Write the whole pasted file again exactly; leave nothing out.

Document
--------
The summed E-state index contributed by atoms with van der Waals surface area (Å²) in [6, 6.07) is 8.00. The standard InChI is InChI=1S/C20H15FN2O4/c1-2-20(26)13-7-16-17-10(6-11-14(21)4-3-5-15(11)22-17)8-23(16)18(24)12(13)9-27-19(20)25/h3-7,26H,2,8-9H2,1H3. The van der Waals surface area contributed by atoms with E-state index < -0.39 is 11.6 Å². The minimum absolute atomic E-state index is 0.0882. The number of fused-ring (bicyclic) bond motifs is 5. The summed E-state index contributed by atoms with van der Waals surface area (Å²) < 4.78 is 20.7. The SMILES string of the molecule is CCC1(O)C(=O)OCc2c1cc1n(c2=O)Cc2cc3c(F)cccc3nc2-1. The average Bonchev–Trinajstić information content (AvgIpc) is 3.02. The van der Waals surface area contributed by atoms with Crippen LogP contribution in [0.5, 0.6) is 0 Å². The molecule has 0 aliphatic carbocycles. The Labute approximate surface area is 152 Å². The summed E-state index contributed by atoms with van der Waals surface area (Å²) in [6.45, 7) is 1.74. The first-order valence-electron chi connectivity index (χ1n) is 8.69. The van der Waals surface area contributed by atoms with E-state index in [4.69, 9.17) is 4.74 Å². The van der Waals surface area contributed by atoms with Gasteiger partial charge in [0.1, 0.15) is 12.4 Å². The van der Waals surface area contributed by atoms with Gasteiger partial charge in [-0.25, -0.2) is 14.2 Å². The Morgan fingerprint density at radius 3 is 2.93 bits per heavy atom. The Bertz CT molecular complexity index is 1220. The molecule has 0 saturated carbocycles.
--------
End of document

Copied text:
The summed E-state index contributed by atoms with van der Waals surface area (Å²) in [6, 6.07) is 8.00. The standard InChI is InChI=1S/C20H15FN2O4/c1-2-20(26)13-7-16-17-10(6-11-14(21)4-3-5-15(11)22-17)8-23(16)18(24)12(13)9-27-19(20)25/h3-7,26H,2,8-9H2,1H3. The van der Waals surface area contributed by atoms with E-state index < -0.39 is 11.6 Å². The minimum absolute atomic E-state index is 0.0882. The number of fused-ring (bicyclic) bond motifs is 5. The summed E-state index contributed by atoms with van der Waals surface area (Å²) < 4.78 is 20.7. The SMILES string of the molecule is CCC1(O)C(=O)OCc2c1cc1n(c2=O)Cc2cc3c(F)cccc3nc2-1. The average Bonchev–Trinajstić information content (AvgIpc) is 3.02. The van der Waals surface area contributed by atoms with Crippen LogP contribution in [0.5, 0.6) is 0 Å². The molecule has 0 aliphatic carbocycles. The Labute approximate surface area is 152 Å². The summed E-state index contributed by atoms with van der Waals surface area (Å²) in [6.45, 7) is 1.74. The first-order valence-electron chi connectivity index (χ1n) is 8.69. The van der Waals surface area contributed by atoms with E-state index in [4.69, 9.17) is 4.74 Å². The van der Waals surface area contributed by atoms with Gasteiger partial charge in [0.1, 0.15) is 12.4 Å². The van der Waals surface area contributed by atoms with Gasteiger partial charge in [-0.25, -0.2) is 14.2 Å². The Morgan fingerprint density at radius 3 is 2.93 bits per heavy atom. The Bertz CT molecular complexity index is 1220. The molecule has 0 saturated carbocycles.